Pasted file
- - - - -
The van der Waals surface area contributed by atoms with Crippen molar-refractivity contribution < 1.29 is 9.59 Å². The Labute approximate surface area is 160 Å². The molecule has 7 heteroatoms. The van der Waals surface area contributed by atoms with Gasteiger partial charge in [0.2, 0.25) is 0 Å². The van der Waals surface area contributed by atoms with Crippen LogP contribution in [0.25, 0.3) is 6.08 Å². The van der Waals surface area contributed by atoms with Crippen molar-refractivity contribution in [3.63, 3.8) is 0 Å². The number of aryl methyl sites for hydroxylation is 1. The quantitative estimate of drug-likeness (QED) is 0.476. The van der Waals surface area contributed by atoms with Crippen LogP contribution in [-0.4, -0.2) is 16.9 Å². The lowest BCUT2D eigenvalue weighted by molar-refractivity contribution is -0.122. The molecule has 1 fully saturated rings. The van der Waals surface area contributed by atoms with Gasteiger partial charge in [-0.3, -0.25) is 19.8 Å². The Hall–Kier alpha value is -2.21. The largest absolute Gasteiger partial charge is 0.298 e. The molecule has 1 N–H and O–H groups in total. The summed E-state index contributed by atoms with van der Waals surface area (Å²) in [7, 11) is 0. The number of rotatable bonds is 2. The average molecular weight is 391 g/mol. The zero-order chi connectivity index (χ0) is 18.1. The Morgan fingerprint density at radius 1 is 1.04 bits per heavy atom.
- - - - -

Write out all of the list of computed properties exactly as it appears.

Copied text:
The van der Waals surface area contributed by atoms with Crippen molar-refractivity contribution < 1.29 is 9.59 Å². The Labute approximate surface area is 160 Å². The molecule has 7 heteroatoms. The van der Waals surface area contributed by atoms with Gasteiger partial charge in [0.2, 0.25) is 0 Å². The van der Waals surface area contributed by atoms with Crippen LogP contribution in [0.25, 0.3) is 6.08 Å². The van der Waals surface area contributed by atoms with Crippen molar-refractivity contribution in [3.63, 3.8) is 0 Å². The number of aryl methyl sites for hydroxylation is 1. The quantitative estimate of drug-likeness (QED) is 0.476. The van der Waals surface area contributed by atoms with Crippen LogP contribution in [-0.4, -0.2) is 16.9 Å². The lowest BCUT2D eigenvalue weighted by molar-refractivity contribution is -0.122. The molecule has 1 fully saturated rings. The van der Waals surface area contributed by atoms with Gasteiger partial charge in [-0.3, -0.25) is 19.8 Å². The Hall–Kier alpha value is -2.21. The largest absolute Gasteiger partial charge is 0.298 e. The molecule has 1 N–H and O–H groups in total. The summed E-state index contributed by atoms with van der Waals surface area (Å²) in [7, 11) is 0. The number of rotatable bonds is 2. The average molecular weight is 391 g/mol. The zero-order chi connectivity index (χ0) is 18.1. The Morgan fingerprint density at radius 1 is 1.04 bits per heavy atom.